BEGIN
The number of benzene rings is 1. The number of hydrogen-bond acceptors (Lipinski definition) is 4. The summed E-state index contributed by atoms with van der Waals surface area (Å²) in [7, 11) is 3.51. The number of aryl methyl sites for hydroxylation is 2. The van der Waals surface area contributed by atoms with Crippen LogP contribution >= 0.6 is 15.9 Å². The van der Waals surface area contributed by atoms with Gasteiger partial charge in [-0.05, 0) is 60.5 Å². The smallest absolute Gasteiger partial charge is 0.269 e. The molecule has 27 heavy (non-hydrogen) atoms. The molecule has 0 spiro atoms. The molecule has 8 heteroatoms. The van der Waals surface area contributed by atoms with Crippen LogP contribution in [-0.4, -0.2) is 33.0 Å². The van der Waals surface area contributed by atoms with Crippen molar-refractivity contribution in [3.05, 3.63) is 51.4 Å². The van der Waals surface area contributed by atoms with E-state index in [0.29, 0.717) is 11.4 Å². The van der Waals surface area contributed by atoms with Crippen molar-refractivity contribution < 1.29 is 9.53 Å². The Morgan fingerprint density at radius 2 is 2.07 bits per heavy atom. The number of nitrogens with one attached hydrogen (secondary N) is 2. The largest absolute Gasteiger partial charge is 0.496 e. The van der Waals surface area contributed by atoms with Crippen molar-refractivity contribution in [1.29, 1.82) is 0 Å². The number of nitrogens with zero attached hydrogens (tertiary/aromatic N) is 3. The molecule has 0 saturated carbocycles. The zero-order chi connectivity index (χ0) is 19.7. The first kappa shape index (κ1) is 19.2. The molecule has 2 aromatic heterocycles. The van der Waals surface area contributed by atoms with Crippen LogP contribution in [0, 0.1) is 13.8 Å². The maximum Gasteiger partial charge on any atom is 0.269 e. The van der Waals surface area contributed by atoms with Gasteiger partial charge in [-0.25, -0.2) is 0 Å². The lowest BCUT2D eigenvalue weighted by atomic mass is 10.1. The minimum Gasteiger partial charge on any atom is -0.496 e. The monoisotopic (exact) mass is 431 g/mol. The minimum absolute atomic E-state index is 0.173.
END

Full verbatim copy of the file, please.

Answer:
The number of benzene rings is 1. The number of hydrogen-bond acceptors (Lipinski definition) is 4. The summed E-state index contributed by atoms with van der Waals surface area (Å²) in [7, 11) is 3.51. The number of aryl methyl sites for hydroxylation is 2. The van der Waals surface area contributed by atoms with Crippen LogP contribution >= 0.6 is 15.9 Å². The van der Waals surface area contributed by atoms with Gasteiger partial charge in [-0.05, 0) is 60.5 Å². The smallest absolute Gasteiger partial charge is 0.269 e. The molecule has 27 heavy (non-hydrogen) atoms. The molecule has 0 spiro atoms. The molecule has 8 heteroatoms. The van der Waals surface area contributed by atoms with Crippen LogP contribution in [-0.4, -0.2) is 33.0 Å². The van der Waals surface area contributed by atoms with Crippen molar-refractivity contribution in [3.05, 3.63) is 51.4 Å². The van der Waals surface area contributed by atoms with E-state index in [0.29, 0.717) is 11.4 Å². The van der Waals surface area contributed by atoms with Crippen molar-refractivity contribution < 1.29 is 9.53 Å². The Morgan fingerprint density at radius 2 is 2.07 bits per heavy atom. The number of nitrogens with one attached hydrogen (secondary N) is 2. The largest absolute Gasteiger partial charge is 0.496 e. The van der Waals surface area contributed by atoms with Crippen molar-refractivity contribution in [1.29, 1.82) is 0 Å². The number of nitrogens with zero attached hydrogens (tertiary/aromatic N) is 3. The molecule has 0 saturated carbocycles. The zero-order chi connectivity index (χ0) is 19.7. The first kappa shape index (κ1) is 19.2. The molecule has 2 aromatic heterocycles. The van der Waals surface area contributed by atoms with Crippen LogP contribution in [0, 0.1) is 13.8 Å². The maximum Gasteiger partial charge on any atom is 0.269 e. The van der Waals surface area contributed by atoms with Gasteiger partial charge in [-0.25, -0.2) is 0 Å². The lowest BCUT2D eigenvalue weighted by atomic mass is 10.1. The minimum Gasteiger partial charge on any atom is -0.496 e. The monoisotopic (exact) mass is 431 g/mol. The minimum absolute atomic E-state index is 0.173.